The Everest was well-received in the Japanese market, receiving Stereo Sound magazine's "Product of the Year" award in 1985. Regular production continued until the replacement model, K2 (named after the Himalayan peak second in height to Everest) , appeared in 1989. It's thought that around 500 pair were produced.

The JBL Everest was intended for sale only by JBL's international division, and none were ever "officially" sold in the U.S. Our featured pair are indeed rare birds.
Interesting names for speakers. K2 may shorter Mt. Everest, BUT it has never been climbed, so maybe that should have been the top model?
The K2 ("Savage Mountain") in the Karakorams has been summited a number of times. Granted, it was first summited after Everest was, but so was every one of the other 8k peaks.
Guys, I'd have trouble climbing anything beyond Jamaican Blue Mountain coffee or Mount Gay rum, so I won't make any value judgments on this subject!

JBL of course has a history of model names which evoke the top of some heap or another: Paragon, Summit, Olympus. Everest and K2 were logical extensions of that tradition.

Thanks for the comments!
Personally, I love the K2s of the various model names, with the 9500s and 9800s being really top-notch (but even the 5500s being truly excellent speakers. I have never listened to the D55000s but I have listened to the "new" Everests, the D66000s, which were released a few years ago. I am not sure they are 'better' than the K2s I have heard, but they certainly make beautiful music and they look really great (in my opinion, a fair bit better than either the previous Everests or the K2 series).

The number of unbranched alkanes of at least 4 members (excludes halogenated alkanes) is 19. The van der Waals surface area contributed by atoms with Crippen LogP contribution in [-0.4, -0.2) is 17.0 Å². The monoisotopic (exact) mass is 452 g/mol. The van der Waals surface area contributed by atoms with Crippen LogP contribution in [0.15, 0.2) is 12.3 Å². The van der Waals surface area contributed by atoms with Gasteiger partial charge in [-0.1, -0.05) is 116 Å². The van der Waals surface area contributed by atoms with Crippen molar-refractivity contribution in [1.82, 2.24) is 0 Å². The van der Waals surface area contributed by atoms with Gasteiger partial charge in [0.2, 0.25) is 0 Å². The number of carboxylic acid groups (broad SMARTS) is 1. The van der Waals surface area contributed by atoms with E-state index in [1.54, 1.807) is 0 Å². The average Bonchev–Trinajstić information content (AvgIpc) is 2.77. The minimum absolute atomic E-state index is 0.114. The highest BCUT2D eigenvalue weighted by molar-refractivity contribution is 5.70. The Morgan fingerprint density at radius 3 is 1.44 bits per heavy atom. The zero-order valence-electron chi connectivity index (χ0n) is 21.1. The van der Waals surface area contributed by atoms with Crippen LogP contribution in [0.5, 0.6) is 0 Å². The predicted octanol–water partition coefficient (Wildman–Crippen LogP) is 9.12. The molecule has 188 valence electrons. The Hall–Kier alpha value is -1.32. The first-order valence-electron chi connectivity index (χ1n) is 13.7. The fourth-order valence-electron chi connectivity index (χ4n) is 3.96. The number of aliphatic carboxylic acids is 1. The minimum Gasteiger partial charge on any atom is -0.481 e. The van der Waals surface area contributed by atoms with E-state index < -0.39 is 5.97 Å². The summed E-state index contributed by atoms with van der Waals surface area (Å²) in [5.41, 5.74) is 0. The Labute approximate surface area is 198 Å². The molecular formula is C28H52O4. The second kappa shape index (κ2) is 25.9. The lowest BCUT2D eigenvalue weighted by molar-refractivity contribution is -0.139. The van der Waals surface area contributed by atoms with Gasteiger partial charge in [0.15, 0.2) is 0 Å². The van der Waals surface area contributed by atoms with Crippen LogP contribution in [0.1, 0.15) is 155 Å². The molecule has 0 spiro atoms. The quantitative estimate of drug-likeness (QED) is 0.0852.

I have the privilege of announcing that, per Terry Merritt of design-interaction, JBL's SF Bay Area dealer, the JBL Everest DD6600 will be shown at the 2010 California Audio Show at the Dock of the Bay room.

Show dates are Friday July 30, Saturday July 31, Sunday August 1. Hours are 9am - 6pm, and 9am - 4pm on Sunday.

See you at the show!

Constantine Soo
Hi guys,
The d55000 Everest in original condition sucks IMHO.
The xover is a disaster and the woofers are dry and sterile .
The 2425 drivers are just regular , nothing impressive.

Now the good news. The d55000 maybe converted in the best speaker out there , in fact better than any of the K2 that was easy noticeable in an in situ comparison.

How to do this :
"cheap" alternative : jbl 2450+ adaptor as midrange.
2235 , 136a o le15a woofers and custom xover.
If you are one of the guys that wants the best :
"expensive" alternative .
tad 4001 driver and 15" 1601 or 1602 woofers .

A relative has 2 pairs of modded everests + a k2 .
Nothing touches that speakers , not even my Andra II´s or Canterbury´s.
"Two years after the Paragon completed its 25-year run (from 1958 to 1983, trailing the QUAD ESL's 28-year run and the Klipschorn's 60+ years in the loudspeaker-longevity sweepstakes"

OHM Walsh speakers have been around in their current form essentially since 1982 or so, also about 28+ years, so this design can be tossed into the longevity pot, although refinements using more modern driver materials and such continue to be made.

Their predecessor, the OHM F, started production around 1972 I believe, and the OHm A a bit before that even perhaps, so together the basic OHM Walsh driver based speaker has been around for a good 30 years or so.